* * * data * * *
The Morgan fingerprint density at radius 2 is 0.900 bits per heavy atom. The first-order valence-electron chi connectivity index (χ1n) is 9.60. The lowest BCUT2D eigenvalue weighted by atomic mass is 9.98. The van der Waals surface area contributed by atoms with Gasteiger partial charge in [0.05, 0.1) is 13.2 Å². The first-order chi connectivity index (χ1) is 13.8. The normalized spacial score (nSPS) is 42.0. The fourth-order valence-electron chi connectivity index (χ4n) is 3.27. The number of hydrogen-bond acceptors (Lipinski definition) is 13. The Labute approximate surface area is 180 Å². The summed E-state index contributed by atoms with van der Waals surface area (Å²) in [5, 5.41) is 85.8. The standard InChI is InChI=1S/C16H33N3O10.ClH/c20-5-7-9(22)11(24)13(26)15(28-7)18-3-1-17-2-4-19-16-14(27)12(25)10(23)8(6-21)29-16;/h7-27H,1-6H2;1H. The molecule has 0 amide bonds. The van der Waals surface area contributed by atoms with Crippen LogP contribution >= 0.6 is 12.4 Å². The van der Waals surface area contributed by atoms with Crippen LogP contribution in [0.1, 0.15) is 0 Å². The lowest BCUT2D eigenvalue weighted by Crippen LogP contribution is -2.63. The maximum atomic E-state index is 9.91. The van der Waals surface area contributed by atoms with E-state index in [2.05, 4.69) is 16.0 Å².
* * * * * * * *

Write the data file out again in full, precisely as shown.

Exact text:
The Morgan fingerprint density at radius 2 is 0.900 bits per heavy atom. The first-order valence-electron chi connectivity index (χ1n) is 9.60. The lowest BCUT2D eigenvalue weighted by atomic mass is 9.98. The van der Waals surface area contributed by atoms with Gasteiger partial charge in [0.05, 0.1) is 13.2 Å². The first-order chi connectivity index (χ1) is 13.8. The normalized spacial score (nSPS) is 42.0. The fourth-order valence-electron chi connectivity index (χ4n) is 3.27. The number of hydrogen-bond acceptors (Lipinski definition) is 13. The Labute approximate surface area is 180 Å². The summed E-state index contributed by atoms with van der Waals surface area (Å²) in [5, 5.41) is 85.8. The standard InChI is InChI=1S/C16H33N3O10.ClH/c20-5-7-9(22)11(24)13(26)15(28-7)18-3-1-17-2-4-19-16-14(27)12(25)10(23)8(6-21)29-16;/h7-27H,1-6H2;1H. The molecule has 0 amide bonds. The van der Waals surface area contributed by atoms with Crippen LogP contribution >= 0.6 is 12.4 Å². The van der Waals surface area contributed by atoms with Crippen LogP contribution in [0.1, 0.15) is 0 Å². The lowest BCUT2D eigenvalue weighted by Crippen LogP contribution is -2.63. The maximum atomic E-state index is 9.91. The van der Waals surface area contributed by atoms with E-state index in [2.05, 4.69) is 16.0 Å².